Please kill me. My head is made of four polygons.

Being a non-native English language speakers created some more problems for the French Arkane which American developers don't have to worry about. They decided to do all the in-game text in English themselves. This lead to a string of rewritings along the line by different people to make it good enough. It involved a back-and-forth between several translators, each of whom who missed something which Arkane had to fiddle with. And even then when it was all done, they had to translate the final changes back into French. They learned that it really was best to get a native-English speaker to do it to begin with. It just saves a lot of time.

In terms of actually getting the game out, Arkane were at both lucky and unlucky with their distribution. “The publisher was Fishtank then JoWood,” Christophe explains, “They were very permissive. They allowed us to do what we wanted to. We didn’t want to be a bit too hardcore, but it was a cool experience because everyone did what they wanted to do”. The game wouldn’t have been possible without this level of freedom. The problem that neither was a big publisher, and it lead to limited penetration. “Unfortunately the game didn’t succeed in terms of mass sales, as having been marketed by Fishtank then Jowood... and then JoWood didn’t have enough money to hype the game in the US,” Christophe relates, “So we ended up with a game which was cool, I guess, but not very polished. But it allows us to be respected in the community, especially with Valve and Bioware, which is cool – as we achieved what we wanted to do. To be respected in the community.”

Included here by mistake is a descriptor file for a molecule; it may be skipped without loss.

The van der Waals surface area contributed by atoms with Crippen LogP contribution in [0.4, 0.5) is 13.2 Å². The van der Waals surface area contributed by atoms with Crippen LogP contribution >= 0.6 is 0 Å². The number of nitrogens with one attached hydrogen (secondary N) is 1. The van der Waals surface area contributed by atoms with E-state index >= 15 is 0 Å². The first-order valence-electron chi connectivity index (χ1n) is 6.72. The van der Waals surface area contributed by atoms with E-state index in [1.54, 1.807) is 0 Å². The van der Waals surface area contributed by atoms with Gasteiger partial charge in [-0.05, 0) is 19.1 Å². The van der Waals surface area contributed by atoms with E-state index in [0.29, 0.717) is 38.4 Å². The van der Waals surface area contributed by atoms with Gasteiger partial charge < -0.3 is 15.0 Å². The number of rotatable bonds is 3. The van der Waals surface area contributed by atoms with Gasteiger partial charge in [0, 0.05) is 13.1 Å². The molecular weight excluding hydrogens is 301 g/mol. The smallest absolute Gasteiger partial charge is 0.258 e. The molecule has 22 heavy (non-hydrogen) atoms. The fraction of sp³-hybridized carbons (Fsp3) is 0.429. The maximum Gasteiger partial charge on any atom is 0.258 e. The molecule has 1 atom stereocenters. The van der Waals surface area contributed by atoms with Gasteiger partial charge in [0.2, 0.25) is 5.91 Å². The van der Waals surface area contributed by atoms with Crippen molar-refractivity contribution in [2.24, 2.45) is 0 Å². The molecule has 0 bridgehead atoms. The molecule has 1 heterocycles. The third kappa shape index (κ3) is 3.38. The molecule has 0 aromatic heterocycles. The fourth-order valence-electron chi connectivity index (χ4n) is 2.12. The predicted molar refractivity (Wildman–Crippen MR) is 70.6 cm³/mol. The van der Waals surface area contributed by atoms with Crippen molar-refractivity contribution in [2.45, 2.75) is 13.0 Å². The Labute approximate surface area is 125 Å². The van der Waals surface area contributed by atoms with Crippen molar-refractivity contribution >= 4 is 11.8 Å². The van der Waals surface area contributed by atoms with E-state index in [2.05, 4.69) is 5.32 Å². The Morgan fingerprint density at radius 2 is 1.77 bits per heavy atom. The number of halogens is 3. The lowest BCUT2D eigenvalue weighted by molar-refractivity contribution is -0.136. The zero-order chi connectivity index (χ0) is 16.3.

Sexy lightning!

This respect in the community means a lot to Arkane. With their initial motivation to ape the huge successes of another, to be taken in means a lot and has lead to various collaborations since. For example, Thief Deadly Shadows Project Lead Randy Smith has worked with them on Dark Messiah. “We had conversations with him by mail, then we asked him to work on the game with us,” Christophe Explains, “He really helped us with the mechanics and how to structure our thoughts, because we kind of thing “That’s cool to do that!”. We were learning, as we weren’t very experienced like he is. But now we are. He provides us these tools to organise our game design.”